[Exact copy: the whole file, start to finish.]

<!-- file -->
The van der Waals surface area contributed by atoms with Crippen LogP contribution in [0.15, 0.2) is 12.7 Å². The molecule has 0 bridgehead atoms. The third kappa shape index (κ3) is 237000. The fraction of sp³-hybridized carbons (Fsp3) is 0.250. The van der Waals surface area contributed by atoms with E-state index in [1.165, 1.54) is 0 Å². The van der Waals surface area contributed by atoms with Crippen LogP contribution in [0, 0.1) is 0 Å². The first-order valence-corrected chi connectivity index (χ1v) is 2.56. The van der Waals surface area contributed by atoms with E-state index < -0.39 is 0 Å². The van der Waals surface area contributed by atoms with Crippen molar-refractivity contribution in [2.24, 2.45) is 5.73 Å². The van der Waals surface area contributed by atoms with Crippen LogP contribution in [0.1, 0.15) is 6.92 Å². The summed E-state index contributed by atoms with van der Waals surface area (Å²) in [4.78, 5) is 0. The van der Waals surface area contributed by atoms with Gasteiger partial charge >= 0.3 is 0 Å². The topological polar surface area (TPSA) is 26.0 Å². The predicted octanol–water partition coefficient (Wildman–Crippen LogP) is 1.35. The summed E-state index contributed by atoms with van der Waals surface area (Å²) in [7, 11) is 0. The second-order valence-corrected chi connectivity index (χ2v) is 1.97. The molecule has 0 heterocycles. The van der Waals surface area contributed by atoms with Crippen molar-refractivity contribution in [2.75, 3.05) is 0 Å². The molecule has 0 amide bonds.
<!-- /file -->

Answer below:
The van der Waals surface area contributed by atoms with Crippen LogP contribution in [0.15, 0.2) is 12.7 Å². The molecule has 0 bridgehead atoms. The third kappa shape index (κ3) is 237000. The fraction of sp³-hybridized carbons (Fsp3) is 0.250. The van der Waals surface area contributed by atoms with E-state index in [1.165, 1.54) is 0 Å². The van der Waals surface area contributed by atoms with Crippen LogP contribution in [0, 0.1) is 0 Å². The first-order valence-corrected chi connectivity index (χ1v) is 2.56. The van der Waals surface area contributed by atoms with E-state index < -0.39 is 0 Å². The van der Waals surface area contributed by atoms with Crippen molar-refractivity contribution in [2.24, 2.45) is 5.73 Å². The van der Waals surface area contributed by atoms with Crippen LogP contribution in [0.1, 0.15) is 6.92 Å². The summed E-state index contributed by atoms with van der Waals surface area (Å²) in [4.78, 5) is 0. The van der Waals surface area contributed by atoms with Gasteiger partial charge >= 0.3 is 0 Å². The topological polar surface area (TPSA) is 26.0 Å². The predicted octanol–water partition coefficient (Wildman–Crippen LogP) is 1.35. The summed E-state index contributed by atoms with van der Waals surface area (Å²) in [7, 11) is 0. The second-order valence-corrected chi connectivity index (χ2v) is 1.97. The molecule has 0 heterocycles. The van der Waals surface area contributed by atoms with Crippen molar-refractivity contribution in [2.75, 3.05) is 0 Å². The molecule has 0 amide bonds.